• Bulb Mode: When the shutter speed is set to bulb, the shutter opens and closes depending on the user, ie. the shutter will stay open until you let go of the shutter button. This is great for capturing light, stars, etc - also known as long exposures. A lot of times, photographers will have remote shutter releases so that they can have a second shutter button off the camera which they can hold down, without touching the camera, eliminating the possibility of wobbling the camera. The remotes generally have a locking mechanism so that you don't have to physically hold the button down either, just lock it in place for the duration you want, whether it be seconds, minutes, or hours.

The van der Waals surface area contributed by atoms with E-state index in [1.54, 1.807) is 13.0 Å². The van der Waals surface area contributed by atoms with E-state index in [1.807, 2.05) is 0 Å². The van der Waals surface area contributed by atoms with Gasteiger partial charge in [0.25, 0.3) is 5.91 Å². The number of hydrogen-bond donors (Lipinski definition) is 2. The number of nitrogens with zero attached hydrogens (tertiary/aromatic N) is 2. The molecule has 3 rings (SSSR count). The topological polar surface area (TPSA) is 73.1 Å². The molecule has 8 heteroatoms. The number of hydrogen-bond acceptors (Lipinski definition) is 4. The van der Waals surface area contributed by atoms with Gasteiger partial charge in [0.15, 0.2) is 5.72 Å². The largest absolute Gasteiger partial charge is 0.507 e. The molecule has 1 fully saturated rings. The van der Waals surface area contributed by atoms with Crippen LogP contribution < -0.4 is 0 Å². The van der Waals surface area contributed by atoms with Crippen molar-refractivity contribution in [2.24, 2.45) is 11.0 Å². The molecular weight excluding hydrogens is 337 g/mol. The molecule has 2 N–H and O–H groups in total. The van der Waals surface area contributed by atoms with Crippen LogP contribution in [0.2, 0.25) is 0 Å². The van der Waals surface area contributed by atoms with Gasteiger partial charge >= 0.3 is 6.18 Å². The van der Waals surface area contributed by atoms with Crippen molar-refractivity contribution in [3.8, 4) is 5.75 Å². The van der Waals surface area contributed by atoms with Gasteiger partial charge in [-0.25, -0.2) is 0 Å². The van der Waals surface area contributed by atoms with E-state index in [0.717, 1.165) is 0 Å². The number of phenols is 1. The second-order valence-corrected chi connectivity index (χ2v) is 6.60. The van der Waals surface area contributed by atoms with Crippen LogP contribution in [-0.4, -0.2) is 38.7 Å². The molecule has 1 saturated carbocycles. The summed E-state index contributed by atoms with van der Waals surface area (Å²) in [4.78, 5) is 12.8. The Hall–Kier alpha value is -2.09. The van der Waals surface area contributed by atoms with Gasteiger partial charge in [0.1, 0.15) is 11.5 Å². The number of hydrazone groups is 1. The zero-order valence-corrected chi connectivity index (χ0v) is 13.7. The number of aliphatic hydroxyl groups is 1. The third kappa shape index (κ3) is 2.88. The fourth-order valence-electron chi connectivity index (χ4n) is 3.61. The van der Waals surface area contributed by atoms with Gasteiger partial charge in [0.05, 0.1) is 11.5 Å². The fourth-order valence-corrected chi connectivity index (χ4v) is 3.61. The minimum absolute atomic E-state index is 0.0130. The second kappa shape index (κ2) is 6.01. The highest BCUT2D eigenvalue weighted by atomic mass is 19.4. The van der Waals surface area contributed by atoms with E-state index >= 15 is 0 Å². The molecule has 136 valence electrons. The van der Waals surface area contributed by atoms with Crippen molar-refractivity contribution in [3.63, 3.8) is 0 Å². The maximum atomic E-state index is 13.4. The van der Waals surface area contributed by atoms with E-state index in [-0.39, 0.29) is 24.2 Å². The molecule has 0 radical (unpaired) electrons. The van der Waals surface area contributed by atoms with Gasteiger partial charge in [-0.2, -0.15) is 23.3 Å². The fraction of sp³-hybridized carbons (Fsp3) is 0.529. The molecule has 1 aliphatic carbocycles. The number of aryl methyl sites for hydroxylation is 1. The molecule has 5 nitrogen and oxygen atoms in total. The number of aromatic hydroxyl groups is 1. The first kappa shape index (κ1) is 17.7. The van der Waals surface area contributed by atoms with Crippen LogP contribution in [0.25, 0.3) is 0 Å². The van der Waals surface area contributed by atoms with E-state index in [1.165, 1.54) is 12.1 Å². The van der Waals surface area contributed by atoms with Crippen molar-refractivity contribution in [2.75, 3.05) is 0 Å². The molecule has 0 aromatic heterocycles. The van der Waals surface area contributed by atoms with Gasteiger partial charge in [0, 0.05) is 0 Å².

Bulb Mode
  • Burst Shots: This is when the camera is set to continually shoot images whilst the shutter button is held down. Cameras generally have a burst rate, known as FPS (frames per second) of 3-12 images per second. You simply hold down the shutter button and away you go. This is handy as you don't know if the one image you took will be perfect or not, thus you take multiple shots, especially helping in sporting and wildlife - spray and pray, as they say.
    Burst Shooting
  • Composition: Composition is how you want to frame an image, what you want in it, and what you don't want in it, etc. There may be times when you need to shoot wider, or you want to include more objects in your image, so you might zoom out. And there'll be times you want to focus more on the subject and have less of the background objects in the image, so you might zoom in, etc. Depending on how you want everything framed, you may use landscape or portrait views.